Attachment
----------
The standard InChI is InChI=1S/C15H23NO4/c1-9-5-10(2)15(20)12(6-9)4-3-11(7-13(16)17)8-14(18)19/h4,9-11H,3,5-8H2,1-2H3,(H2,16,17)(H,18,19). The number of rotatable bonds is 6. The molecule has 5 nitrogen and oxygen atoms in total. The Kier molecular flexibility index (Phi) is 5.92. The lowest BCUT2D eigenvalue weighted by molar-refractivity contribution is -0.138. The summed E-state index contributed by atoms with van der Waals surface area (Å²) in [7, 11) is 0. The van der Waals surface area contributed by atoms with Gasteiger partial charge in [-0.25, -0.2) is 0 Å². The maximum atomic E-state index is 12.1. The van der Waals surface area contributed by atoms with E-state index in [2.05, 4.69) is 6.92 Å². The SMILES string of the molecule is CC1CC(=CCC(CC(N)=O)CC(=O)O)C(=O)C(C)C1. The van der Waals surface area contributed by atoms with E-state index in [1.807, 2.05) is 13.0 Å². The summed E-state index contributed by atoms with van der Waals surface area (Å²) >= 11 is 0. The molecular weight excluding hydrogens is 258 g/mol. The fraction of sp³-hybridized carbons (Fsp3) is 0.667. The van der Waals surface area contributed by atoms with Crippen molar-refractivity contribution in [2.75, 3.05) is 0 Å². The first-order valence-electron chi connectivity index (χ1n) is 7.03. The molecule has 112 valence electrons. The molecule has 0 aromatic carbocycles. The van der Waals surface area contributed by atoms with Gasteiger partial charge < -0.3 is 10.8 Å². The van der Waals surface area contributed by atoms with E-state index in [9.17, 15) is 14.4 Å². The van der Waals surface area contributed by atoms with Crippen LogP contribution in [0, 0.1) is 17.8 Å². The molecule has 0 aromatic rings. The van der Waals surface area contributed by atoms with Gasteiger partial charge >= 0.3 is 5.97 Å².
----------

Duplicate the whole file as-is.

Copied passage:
The standard InChI is InChI=1S/C15H23NO4/c1-9-5-10(2)15(20)12(6-9)4-3-11(7-13(16)17)8-14(18)19/h4,9-11H,3,5-8H2,1-2H3,(H2,16,17)(H,18,19). The number of rotatable bonds is 6. The molecule has 5 nitrogen and oxygen atoms in total. The Kier molecular flexibility index (Phi) is 5.92. The lowest BCUT2D eigenvalue weighted by molar-refractivity contribution is -0.138. The summed E-state index contributed by atoms with van der Waals surface area (Å²) in [7, 11) is 0. The van der Waals surface area contributed by atoms with Gasteiger partial charge in [-0.25, -0.2) is 0 Å². The maximum atomic E-state index is 12.1. The van der Waals surface area contributed by atoms with E-state index in [2.05, 4.69) is 6.92 Å². The SMILES string of the molecule is CC1CC(=CCC(CC(N)=O)CC(=O)O)C(=O)C(C)C1. The van der Waals surface area contributed by atoms with E-state index in [1.807, 2.05) is 13.0 Å². The summed E-state index contributed by atoms with van der Waals surface area (Å²) >= 11 is 0. The molecular weight excluding hydrogens is 258 g/mol. The fraction of sp³-hybridized carbons (Fsp3) is 0.667. The van der Waals surface area contributed by atoms with Crippen molar-refractivity contribution in [2.75, 3.05) is 0 Å². The first-order valence-electron chi connectivity index (χ1n) is 7.03. The molecule has 112 valence electrons. The molecule has 0 aromatic carbocycles. The van der Waals surface area contributed by atoms with Gasteiger partial charge < -0.3 is 10.8 Å². The van der Waals surface area contributed by atoms with E-state index in [9.17, 15) is 14.4 Å². The van der Waals surface area contributed by atoms with Crippen LogP contribution in [0, 0.1) is 17.8 Å². The molecule has 0 aromatic rings. The van der Waals surface area contributed by atoms with Gasteiger partial charge >= 0.3 is 5.97 Å².